Thursday, 14 July 2016

Congratulations on being an alumni?

My final-year students are graduating today. They'll be graduands for the duration of the morning and afternoon, and by around 3.30pm they'll be graduates. I enjoy this use of Latin morphology: the -and ending comes from the Latin gerund and gerundives, which end in -andum or -andus/-anda/-andum respectively.

The gerund is a noun derived from a verb, so in English it would be something like Graduating is a reason to celebrate. The gerundive is an adjective, and it's translated as something like 'to be graduated' (or 'fit to be graduated' or 'ought to be graduated'). It's this gerundive sense that we use in English: they are the students who are (fit) to be graduated. (Notice that we're using an adjective to refer to a thing, as in 'the French'.)

It appears that we've knocked off the gender agreement ending (-us, -a, or -um) and this helps us out in English so that we don't have to worry about whether it's a male or female graduand. Incidentally, when we borrowed this word into English I'm pretty sure they'd have all been chaps so I don't think this was gender equality at work.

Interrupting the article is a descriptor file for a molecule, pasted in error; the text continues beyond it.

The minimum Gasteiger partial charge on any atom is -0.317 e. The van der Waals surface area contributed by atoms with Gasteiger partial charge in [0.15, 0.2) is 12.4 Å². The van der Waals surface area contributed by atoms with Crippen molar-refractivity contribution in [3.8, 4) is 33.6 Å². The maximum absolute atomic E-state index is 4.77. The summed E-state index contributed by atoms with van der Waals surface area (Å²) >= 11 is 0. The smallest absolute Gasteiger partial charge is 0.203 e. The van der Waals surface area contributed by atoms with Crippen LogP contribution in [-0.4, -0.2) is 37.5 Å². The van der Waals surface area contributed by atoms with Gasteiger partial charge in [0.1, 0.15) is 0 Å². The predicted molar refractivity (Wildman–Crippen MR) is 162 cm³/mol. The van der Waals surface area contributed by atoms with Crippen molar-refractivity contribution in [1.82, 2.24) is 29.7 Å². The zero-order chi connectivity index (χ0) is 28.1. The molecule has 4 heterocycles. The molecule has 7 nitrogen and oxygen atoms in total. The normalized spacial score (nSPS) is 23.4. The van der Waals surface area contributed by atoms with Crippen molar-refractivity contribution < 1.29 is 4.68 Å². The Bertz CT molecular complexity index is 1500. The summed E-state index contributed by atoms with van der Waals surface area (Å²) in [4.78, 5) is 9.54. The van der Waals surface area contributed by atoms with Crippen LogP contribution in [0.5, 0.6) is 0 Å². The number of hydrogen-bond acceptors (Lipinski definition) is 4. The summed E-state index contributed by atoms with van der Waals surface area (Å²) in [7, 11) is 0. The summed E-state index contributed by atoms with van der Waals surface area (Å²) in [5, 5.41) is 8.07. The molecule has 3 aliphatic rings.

When the graduands morph into graduates, they also become alumni, another Latin word. It's plural, in that form, and pedants will have know that the singular is alumnus or alumna, depending on whether you're male or female. Again, this is a bit annoying for English speakers who don't really bother that much with gender other than pronouns, and even there we're not fully signed up to a gendered system (we make no distinction other than for singular humans that aren't me or you (he and she, in other words), and singular they is also available if we can't be bothered even with that).

Normal procedure when removing gender distinction is to go with the male for everyone: actors and actresses become actors, lady doctors become doctors, and so on. With alumni, we're taking to using the plural form for everyone. You're an alumni once you graduate. This ever so slightly grates on me but I am a good linguist and a descriptivist and do not go around correcting people. I don't know why we use the plural. We're familiar with this in words like cactus/cacti so we might have used alumnus as the singular; we just didn't. Perhaps it's because we use alumni in the plural way more often than the singular and, as it's not that common a word, that's the one that stuck.


  1. I've heard lots of people (often Americans) use 'Alum' as the singular.

  2. I've never heard anyone use "alumni" as singular. Got any citations?

    1. Here's part of the text of an email we were sent earlier this year (the alumni office uses alumni, though):
      "The event is exclusively for English Language and Linguistics PG students and includes subject specific Q&A sessions on:
      · Getting a job as an academic – Laura Bailey
      · Getting a job outside of academia – Emily Cook (Alumni)"